A euphoric article by Johan Huizinga, 80 years ago.
Now we are celebrating the fifth anniversary of the reign of King Willem-Alexander, let us turn our attention to a newspaper article written to mark the birth of the King’s mother, Princess Beatrix on 31 January 1938. At that time, the economic crisis in the Netherlands was severe, unemployment high and the threat of war imminent. Over two generations the royal family, the House of Orange, had consisted of only a few members. Wilhelmina (1880-1962), Queen of the Netherlands 1898-1948, was the only child of her parents, King William III and Queen Emma. After her marriage to Prince Hendrik of Mecklenburg-Schwerin in 1901, she had several miscarriages before giving birth to their only child, Juliana (1909-2004), Queen of the Netherlands 1948-1980. Juliana’s marriage to Bernhard von Lippe-Biesterfeld on 7 January 1937 was intended to be blessed with children to safeguard the Dutch monarchy and, with that, the country itself.
Princess Juliana studied at Leiden University with great pleasure. She enjoyed her relative freedom, away from home and being together with other young female students, with whom she lived in a villa in the adjacent village of Katwijk. One of her teachers was Dr. Johan Huizinga (1872-1945), professor of general history, of national and international renown. Huizinga was in charge of presiding over the Princess’ debating club in Katwijk, where such wonderful modern topics were discussed as ‘cinema and radio as factors in present day society’, ‘The contrast between Eastern and Western culture, or ‘Modern developments in the arts’.
Alas, her freedom was to last only two years: Wilhelmina, who had become Queen at eighteen, had never herself enjoyed such a time at ease and wanted her daughter back. The University decided to distinguish the Princess with an honorary Doctor’s degree, to confirm its close relationship with the House of Orange. To Huizinga fell the delicate task of bestowing her with the degree and holding the speech. But Huizinga was used to finding the right words, without overdoing it.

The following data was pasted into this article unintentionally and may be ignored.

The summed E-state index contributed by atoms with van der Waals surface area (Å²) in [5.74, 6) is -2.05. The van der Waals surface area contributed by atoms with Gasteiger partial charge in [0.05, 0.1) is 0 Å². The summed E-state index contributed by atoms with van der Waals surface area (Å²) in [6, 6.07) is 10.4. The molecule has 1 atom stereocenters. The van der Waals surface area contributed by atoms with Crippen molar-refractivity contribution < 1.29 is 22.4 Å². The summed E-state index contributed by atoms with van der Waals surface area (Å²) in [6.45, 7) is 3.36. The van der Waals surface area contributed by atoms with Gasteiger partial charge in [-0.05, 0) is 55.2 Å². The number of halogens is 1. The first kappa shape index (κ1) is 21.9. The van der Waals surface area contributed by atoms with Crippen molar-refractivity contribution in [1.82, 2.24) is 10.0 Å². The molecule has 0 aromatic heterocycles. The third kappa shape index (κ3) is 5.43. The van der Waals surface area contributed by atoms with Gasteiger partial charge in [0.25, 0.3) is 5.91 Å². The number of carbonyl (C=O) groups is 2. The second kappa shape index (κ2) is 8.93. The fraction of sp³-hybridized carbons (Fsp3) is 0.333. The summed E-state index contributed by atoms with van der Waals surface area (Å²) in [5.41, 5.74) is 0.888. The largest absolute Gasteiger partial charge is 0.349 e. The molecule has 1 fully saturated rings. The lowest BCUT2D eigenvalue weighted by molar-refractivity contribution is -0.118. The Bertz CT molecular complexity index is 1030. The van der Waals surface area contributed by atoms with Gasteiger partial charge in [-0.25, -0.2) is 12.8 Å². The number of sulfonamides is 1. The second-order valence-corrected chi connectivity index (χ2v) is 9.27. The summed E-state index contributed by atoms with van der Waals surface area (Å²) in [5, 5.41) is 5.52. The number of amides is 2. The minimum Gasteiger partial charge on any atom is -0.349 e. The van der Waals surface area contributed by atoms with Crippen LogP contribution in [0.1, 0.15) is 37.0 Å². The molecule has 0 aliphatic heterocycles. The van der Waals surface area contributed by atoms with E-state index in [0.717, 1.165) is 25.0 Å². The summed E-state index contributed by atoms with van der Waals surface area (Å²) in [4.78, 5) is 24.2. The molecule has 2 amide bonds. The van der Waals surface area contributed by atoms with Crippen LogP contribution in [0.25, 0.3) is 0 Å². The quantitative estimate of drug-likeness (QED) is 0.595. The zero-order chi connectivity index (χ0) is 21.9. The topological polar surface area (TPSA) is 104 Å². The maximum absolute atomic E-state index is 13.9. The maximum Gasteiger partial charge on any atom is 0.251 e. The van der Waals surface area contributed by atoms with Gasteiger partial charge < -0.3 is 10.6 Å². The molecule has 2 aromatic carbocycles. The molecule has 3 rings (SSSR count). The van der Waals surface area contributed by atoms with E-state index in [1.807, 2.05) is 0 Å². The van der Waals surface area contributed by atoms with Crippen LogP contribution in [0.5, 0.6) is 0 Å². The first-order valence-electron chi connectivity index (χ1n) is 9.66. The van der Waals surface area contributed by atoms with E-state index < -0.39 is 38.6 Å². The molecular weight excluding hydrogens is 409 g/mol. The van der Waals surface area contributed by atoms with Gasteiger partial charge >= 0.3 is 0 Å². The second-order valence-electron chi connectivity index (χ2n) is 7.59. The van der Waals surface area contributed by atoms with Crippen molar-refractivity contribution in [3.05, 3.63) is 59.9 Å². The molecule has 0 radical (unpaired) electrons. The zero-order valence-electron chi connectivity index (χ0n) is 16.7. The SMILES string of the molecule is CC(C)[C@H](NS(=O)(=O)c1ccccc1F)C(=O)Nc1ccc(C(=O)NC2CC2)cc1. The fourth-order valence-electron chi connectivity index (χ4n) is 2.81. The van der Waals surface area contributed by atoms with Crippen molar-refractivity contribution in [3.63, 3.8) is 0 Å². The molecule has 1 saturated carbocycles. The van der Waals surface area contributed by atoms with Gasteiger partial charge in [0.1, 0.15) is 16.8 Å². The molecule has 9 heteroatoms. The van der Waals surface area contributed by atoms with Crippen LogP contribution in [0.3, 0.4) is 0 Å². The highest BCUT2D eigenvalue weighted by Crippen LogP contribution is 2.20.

When the Princess married, she invited a German cousin to be a witness, but he was not allowed to leave Hitler’s Germany. The Princess decided to ask Huizinga in his place. She made the phone call herself, and Huizinga accepted. A year later, when the Princess was due to give birth to her first child, Huizinga wrote his ‘De Eenheid Nederland-Oranje’ (The Holland-Orange Bond), which was published in several newspapers. The illustration and the text left in the middle whether the child was a boy or a girl. His article was not about the child itself, but a short history of the bond between the country and its princely, later royal family. It is one of Huizinga’s most euphoric or impassioned articles, neglecting or simply denying any tensions, let alone divisions, in Dutch politics over the centuries. At the end of the article, he used the expression ‘it was a wonder’, characterizing the vicissitudes and qualities of the Dutch state in history, no less than seven times. In his final sentence, he changed this to ‘It is the fragile wonder of a new human life on which now depends the continuation of that beneficial and blessed community of almost four centuries: the bond between the Netherlands and the House of Orange.’